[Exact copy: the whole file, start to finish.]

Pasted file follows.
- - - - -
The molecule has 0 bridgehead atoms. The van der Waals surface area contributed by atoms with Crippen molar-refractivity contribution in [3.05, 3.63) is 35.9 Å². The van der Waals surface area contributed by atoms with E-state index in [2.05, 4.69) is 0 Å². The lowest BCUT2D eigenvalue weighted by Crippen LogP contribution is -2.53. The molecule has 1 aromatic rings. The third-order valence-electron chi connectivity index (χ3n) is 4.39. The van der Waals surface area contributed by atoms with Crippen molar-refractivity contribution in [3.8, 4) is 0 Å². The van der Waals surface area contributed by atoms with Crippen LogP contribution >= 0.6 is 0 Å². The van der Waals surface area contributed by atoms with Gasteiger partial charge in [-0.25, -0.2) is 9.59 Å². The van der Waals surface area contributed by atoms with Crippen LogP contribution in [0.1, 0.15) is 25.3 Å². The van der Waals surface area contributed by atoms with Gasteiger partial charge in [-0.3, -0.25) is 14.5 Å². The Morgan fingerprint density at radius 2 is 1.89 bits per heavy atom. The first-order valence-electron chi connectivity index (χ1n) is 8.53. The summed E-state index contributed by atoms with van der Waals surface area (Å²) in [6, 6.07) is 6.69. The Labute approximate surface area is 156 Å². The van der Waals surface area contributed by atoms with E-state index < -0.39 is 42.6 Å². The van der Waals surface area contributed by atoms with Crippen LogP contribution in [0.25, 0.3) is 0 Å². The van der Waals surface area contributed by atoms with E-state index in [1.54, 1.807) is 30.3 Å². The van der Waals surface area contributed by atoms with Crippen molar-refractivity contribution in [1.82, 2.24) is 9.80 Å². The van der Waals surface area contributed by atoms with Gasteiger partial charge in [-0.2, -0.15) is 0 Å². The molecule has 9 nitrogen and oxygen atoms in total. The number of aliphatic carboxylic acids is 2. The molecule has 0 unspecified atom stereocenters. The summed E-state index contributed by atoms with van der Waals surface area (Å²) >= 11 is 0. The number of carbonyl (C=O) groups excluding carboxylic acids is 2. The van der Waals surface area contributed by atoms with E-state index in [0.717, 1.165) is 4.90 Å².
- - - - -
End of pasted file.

The molecule has 0 bridgehead atoms. The van der Waals surface area contributed by atoms with Crippen molar-refractivity contribution in [3.05, 3.63) is 35.9 Å². The van der Waals surface area contributed by atoms with E-state index in [2.05, 4.69) is 0 Å². The lowest BCUT2D eigenvalue weighted by Crippen LogP contribution is -2.53. The molecule has 1 aromatic rings. The third-order valence-electron chi connectivity index (χ3n) is 4.39. The van der Waals surface area contributed by atoms with Crippen molar-refractivity contribution in [3.8, 4) is 0 Å². The van der Waals surface area contributed by atoms with Crippen LogP contribution >= 0.6 is 0 Å². The van der Waals surface area contributed by atoms with Gasteiger partial charge in [-0.25, -0.2) is 9.59 Å². The van der Waals surface area contributed by atoms with Crippen LogP contribution in [0.1, 0.15) is 25.3 Å². The van der Waals surface area contributed by atoms with Gasteiger partial charge in [-0.3, -0.25) is 14.5 Å². The Morgan fingerprint density at radius 2 is 1.89 bits per heavy atom. The first-order valence-electron chi connectivity index (χ1n) is 8.53. The summed E-state index contributed by atoms with van der Waals surface area (Å²) in [6, 6.07) is 6.69. The Labute approximate surface area is 156 Å². The van der Waals surface area contributed by atoms with E-state index < -0.39 is 42.6 Å². The van der Waals surface area contributed by atoms with Crippen LogP contribution in [0.25, 0.3) is 0 Å². The van der Waals surface area contributed by atoms with E-state index in [1.54, 1.807) is 30.3 Å². The van der Waals surface area contributed by atoms with Crippen molar-refractivity contribution in [1.82, 2.24) is 9.80 Å². The van der Waals surface area contributed by atoms with Gasteiger partial charge in [-0.2, -0.15) is 0 Å². The molecule has 9 nitrogen and oxygen atoms in total. The number of aliphatic carboxylic acids is 2. The molecule has 0 unspecified atom stereocenters. The summed E-state index contributed by atoms with van der Waals surface area (Å²) >= 11 is 0. The number of carbonyl (C=O) groups excluding carboxylic acids is 2. The van der Waals surface area contributed by atoms with E-state index in [0.717, 1.165) is 4.90 Å².